Honda Japanese Grand Prix 2022
Location: Suzuka, Mie, Japan
Circuit: Suzuka Circuit
Course Length: 5.807
Japanese Grand Prix Preview
Red Bull and Max Verstappen had a surprisingly mistake-filled weekend at Singapore, which delayed the clinching of his inevitable second-consecutive world championship. He'll be able to clinch this weekend by winning and recording the fastest lap of the race. In that scenario, it doesn't matter how his closest rivals – Red Bull teammate Sergio Perez and Ferarri's Charles Leclerc – fare. Elsewhere on the grid, Ferrari had a strong Singapore Grand Prix and will now need a fairly significant collapse to lose second place in the constructor standings to Mercedes. That leaves the race for fourth the most compelling, as McLaren and Alpine continue to scrap for the position. Alpine has had a pace advantage for much of the season, but reliability issues last weekend allowed McLaren to push ahead of them in the standings.
Another factor to watch this week will be the weather. Friday practices were defined by a significant amount of rain, which forced drivers to deal with standing water on the track. Saturday is projected to by dry, but rain could reappear Sunday for the race itself.
Key Stats at Suzuka
Winners from Pole: 15
Winners from front row: 27
Previous 10 winners
2019 - Valtteri Bottas
2018- Lewis Hamilton
2017- Lewis Hamilton
2016- Nico Rosberg
2015 – Lewis Hamilton
2014- Lewis Hamilton
2013 – Sebastian Vettel
2012 – Sebastian Vettel
2011 – Jenson Button
2010- Sebastian Vettel
As indicated by the race history, it's been a few years since F1 was at Suzuka due to the COVID-19 Pandemic. However, drivers are happy to be back, as it is known as a challenging circuit that is both technical and very high speed. The Esses are the most identifiable feature of Suzuka, comprising turns three to seven where drivers slalom their way through the track. The Spoon Curve (turns 13 and 14) and 130R (turn 15) are also highlights of the track that are taken at very high speeds. Overall, this is one of the fastest tracks on the calendar. As a result, Pirelli has outfitted cars with the hardest tire compounds available for the weekend.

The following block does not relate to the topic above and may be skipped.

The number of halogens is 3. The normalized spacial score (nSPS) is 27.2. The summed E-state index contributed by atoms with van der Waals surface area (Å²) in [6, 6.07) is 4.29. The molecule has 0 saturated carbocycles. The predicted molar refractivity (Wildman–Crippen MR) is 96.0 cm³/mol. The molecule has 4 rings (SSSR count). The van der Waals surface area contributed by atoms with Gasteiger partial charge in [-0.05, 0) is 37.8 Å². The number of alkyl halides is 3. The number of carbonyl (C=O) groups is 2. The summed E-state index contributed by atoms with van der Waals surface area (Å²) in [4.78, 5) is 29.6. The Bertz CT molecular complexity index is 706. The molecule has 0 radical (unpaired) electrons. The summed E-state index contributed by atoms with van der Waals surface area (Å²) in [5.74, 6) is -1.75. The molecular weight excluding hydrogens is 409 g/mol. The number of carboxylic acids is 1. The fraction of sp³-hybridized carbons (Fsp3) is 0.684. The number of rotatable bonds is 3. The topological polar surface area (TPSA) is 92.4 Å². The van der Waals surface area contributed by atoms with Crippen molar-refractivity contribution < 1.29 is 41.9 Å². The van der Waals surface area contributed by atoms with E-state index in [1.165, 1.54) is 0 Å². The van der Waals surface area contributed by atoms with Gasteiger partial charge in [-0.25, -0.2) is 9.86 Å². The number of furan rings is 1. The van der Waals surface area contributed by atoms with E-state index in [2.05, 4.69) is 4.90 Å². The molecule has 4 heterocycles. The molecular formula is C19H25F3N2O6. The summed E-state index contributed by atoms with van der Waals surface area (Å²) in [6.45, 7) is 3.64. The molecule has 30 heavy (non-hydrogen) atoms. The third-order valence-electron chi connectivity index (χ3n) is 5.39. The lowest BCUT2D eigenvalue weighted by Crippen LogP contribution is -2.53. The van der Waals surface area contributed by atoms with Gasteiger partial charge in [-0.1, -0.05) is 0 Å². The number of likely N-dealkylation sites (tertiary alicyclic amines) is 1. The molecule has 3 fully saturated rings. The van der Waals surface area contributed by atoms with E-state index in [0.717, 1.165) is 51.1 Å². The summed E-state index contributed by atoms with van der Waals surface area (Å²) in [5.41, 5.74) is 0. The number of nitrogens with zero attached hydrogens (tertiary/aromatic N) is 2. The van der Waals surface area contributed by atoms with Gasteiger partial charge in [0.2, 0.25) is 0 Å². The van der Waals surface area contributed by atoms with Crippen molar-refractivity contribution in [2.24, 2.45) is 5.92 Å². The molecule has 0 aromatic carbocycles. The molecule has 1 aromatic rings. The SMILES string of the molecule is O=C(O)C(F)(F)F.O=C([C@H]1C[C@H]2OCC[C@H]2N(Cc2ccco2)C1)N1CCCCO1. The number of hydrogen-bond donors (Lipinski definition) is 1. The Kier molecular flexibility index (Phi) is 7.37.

The pace of the track will benefit Red Bull, as they have the most powerful car on the grid. The significant demands of the track in terms of turns could level the field a bit for Ferrari, but not enough for it to be considered the favorite.
The final major characteristic of the track is the importance of qualifying. Only four winners have come from beyond a second-place starting position on the grid. As has been the case throughout the season, there is some possibility that the new regulations will promote passing, but historically speaking, that isn't true.
DraftKings Value Picks for the Japanese Grand Prix (based on standard $50k salary cap)
DraftKings Tier 1 Values
DraftKings Tier 2 Values
DraftKings Tier 3 Values
DraftKings Tier 4 Values
DraftKings Constructor Values
Red Bull Racing - $12,000
Mercedes - $10,300
Alpine - $5,100
Formula 1 DFS Picks for the Japanese Grand Prix
Sergio Perez won the Singapore Grand Prix, so it may seem a bit strange to lead off the picks portion of the article by saying that Verstappen and Leclerc remain the class on the grid by a pretty significant margin. However, prior to his win, Perez had finished on the podium only once in his last six races. As was the case last week, it's difficult to envision a scenario in which Verstappen doesn't win barring a big mistake. We got that error last week when Verstappen was forced to abort a lap in qualifying that surely would have put him on pole position. Given that we will know the results of qualifying before we lock in lineups, this part of the equation will become known information.